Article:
Thursday, May 24, 2018

Saint May 25 : St. Mary Magdalen de Pazzi : Discalced #Carmelite and #Healer

St. Mary Magdalen de Pazzi
DISCALCED CARMELITE MYSTIC AND HEALER
Feast: May 25


Information:
Feast Day:May 25
Born:April 2, 1566, Florence, Italy
Died:May 25, 1607, Florence, Italy
Canonized:April 28, 1669, Rome by Pope Clement X
Patron of:Naples (co-patron)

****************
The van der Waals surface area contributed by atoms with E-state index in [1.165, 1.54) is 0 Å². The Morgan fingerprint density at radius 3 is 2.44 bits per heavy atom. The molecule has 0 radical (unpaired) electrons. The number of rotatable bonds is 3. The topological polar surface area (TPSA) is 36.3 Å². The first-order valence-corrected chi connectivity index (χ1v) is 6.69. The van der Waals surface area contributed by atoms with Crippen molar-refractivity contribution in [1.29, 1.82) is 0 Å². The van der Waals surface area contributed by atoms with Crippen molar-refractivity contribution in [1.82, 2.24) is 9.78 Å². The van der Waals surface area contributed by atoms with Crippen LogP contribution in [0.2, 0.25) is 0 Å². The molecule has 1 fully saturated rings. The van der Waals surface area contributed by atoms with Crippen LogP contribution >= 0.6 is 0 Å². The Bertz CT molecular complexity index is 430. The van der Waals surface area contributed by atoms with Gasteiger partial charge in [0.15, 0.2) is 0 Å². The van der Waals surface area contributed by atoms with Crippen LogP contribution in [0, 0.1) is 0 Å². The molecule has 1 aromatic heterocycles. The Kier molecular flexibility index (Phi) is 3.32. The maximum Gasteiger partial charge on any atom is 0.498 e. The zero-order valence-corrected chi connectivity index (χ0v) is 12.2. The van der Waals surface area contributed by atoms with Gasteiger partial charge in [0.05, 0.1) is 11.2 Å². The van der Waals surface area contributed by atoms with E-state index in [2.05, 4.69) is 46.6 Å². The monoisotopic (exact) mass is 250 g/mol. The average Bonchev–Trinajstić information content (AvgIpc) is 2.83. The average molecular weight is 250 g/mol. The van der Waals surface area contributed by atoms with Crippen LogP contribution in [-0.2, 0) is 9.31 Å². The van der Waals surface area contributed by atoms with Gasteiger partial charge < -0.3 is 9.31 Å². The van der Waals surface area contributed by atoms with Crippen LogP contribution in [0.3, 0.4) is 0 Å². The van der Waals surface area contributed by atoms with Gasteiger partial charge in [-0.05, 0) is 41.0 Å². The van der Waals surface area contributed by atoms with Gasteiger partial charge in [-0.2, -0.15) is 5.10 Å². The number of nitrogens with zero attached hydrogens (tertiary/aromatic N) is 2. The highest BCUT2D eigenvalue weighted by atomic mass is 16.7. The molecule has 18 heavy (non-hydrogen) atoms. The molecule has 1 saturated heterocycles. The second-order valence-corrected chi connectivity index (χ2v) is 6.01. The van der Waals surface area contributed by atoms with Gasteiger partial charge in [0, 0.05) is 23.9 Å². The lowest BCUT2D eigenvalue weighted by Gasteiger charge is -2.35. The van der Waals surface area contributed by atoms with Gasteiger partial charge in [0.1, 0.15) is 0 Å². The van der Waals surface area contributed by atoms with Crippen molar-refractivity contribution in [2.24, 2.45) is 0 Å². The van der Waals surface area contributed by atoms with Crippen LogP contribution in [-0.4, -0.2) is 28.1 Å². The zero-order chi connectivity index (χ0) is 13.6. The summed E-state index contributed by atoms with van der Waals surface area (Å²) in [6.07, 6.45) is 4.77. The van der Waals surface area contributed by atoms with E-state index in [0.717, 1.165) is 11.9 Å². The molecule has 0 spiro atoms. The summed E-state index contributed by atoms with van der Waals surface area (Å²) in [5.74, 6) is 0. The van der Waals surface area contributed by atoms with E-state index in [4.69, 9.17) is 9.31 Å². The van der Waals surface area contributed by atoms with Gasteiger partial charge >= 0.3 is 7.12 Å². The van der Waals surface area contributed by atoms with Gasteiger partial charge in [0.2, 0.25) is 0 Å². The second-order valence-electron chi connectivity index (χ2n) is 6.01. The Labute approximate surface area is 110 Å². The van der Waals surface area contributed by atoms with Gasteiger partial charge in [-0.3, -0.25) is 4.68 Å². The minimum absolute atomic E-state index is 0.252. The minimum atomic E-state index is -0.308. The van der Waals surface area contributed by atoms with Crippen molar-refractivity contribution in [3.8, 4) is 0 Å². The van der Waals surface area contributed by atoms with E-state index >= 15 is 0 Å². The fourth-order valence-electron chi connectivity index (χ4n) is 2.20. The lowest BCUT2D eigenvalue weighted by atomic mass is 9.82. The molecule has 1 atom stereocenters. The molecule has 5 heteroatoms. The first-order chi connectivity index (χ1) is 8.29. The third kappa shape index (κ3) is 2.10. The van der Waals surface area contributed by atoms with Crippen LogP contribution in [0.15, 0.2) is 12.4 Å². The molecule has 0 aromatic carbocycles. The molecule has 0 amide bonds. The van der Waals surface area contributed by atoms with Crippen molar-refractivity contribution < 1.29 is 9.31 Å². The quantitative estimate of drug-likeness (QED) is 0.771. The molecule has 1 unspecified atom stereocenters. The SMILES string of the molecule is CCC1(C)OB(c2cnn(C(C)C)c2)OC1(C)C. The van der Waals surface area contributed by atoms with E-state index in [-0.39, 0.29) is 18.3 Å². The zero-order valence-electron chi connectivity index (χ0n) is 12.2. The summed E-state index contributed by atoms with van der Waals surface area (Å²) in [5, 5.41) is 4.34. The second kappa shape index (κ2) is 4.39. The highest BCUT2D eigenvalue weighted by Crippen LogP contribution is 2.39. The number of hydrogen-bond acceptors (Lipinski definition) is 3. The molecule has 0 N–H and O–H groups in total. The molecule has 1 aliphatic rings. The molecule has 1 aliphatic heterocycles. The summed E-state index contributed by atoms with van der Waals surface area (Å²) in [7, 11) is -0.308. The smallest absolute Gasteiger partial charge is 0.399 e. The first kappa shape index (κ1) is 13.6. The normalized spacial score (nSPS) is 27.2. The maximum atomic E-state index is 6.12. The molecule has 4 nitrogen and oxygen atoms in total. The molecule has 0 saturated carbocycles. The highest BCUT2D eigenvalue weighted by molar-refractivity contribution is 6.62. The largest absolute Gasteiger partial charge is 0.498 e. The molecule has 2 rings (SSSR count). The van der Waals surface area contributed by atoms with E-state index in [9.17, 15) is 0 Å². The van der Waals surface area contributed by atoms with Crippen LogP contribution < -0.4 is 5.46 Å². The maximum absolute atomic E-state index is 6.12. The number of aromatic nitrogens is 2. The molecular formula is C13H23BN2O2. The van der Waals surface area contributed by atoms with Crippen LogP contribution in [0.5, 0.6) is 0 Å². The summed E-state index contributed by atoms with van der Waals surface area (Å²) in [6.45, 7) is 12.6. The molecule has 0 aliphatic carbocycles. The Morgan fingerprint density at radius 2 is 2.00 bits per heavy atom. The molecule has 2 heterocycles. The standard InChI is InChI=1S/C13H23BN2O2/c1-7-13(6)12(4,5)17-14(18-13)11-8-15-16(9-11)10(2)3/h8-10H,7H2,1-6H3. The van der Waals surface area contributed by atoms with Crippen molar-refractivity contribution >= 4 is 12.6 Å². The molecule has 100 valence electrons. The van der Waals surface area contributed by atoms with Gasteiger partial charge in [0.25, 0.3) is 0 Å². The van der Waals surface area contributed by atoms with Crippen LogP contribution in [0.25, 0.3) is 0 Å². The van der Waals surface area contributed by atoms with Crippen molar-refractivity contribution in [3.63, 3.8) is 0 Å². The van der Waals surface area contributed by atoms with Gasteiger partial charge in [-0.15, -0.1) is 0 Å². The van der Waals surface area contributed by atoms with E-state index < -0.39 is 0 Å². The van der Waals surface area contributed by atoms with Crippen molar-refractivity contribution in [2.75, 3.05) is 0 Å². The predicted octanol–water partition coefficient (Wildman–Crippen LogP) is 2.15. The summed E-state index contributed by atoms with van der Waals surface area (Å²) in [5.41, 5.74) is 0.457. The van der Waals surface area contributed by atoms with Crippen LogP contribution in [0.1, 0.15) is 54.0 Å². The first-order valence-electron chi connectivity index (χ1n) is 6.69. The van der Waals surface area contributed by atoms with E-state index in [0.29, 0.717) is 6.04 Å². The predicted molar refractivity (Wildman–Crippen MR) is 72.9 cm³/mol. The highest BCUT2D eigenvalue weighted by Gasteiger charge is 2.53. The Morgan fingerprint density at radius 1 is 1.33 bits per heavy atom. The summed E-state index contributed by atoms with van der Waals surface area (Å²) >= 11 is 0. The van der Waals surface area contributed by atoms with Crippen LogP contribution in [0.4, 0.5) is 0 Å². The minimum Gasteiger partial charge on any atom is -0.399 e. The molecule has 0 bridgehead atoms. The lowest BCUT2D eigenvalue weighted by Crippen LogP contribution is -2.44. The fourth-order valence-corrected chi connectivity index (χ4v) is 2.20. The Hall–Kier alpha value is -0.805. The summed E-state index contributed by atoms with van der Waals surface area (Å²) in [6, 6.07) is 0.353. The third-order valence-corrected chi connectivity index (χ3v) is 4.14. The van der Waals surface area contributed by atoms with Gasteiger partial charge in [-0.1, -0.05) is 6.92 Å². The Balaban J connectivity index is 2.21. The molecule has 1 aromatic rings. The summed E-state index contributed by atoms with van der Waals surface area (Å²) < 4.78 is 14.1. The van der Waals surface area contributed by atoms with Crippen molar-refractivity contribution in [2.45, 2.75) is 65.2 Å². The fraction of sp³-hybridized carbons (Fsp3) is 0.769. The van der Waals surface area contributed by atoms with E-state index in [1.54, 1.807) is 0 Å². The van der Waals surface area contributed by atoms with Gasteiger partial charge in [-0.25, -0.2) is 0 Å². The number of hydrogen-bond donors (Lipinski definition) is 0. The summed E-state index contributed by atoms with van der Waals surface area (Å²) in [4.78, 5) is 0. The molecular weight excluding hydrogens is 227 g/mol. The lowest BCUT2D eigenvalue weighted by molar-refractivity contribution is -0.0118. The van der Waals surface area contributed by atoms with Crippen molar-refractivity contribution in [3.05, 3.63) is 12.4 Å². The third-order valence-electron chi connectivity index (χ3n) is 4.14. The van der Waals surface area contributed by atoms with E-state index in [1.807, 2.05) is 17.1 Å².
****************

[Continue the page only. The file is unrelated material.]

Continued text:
Carmelite Virgin, born 2 April, 1566; died 25 May, 1607. Of outward events there were very few in the saint's life. She came of two noble families, her father being Camillo Geri de' Pazzi and her mother a Buondelmonti. She was baptized, and named Caterina, in the great baptistery. Her childhood much resembled that of some other women saints who have become great mystics, in an early love of prayer and penance, great charity to the poor, an apostolic spirit of teaching religious truths, and a charm and sweetness of nature that made her a general favourite. But above all other spiritual characteristics was Caterina's intense attraction towards the Blessed Sacrament, her longing to receive It, and her delight in touching and being near those who were speaking of It, or who had just been to Communion. She made her own First Communion at the age of ten, and shortly afterwards vowed her virginity to God. At fourteen she was sent to school at the convent of Cavalaresse, where she lived in so mortified and fervent a manner as to make the sisters prophesy that she would become a great saint; and, on leaving it, she told her parents of her resolve to enter the religious state. They were truly spiritual people; and, after a little difficulty in persuading them to relinquish their only daughter, she finally entered in December, 1582, the Carmelite convent of Santa Maria degl' Angeli, founded by four Florentine ladies in 1450 and renowned for its strict observance. Her chief reason for choosing this convent was the rule there followed of daily Communion.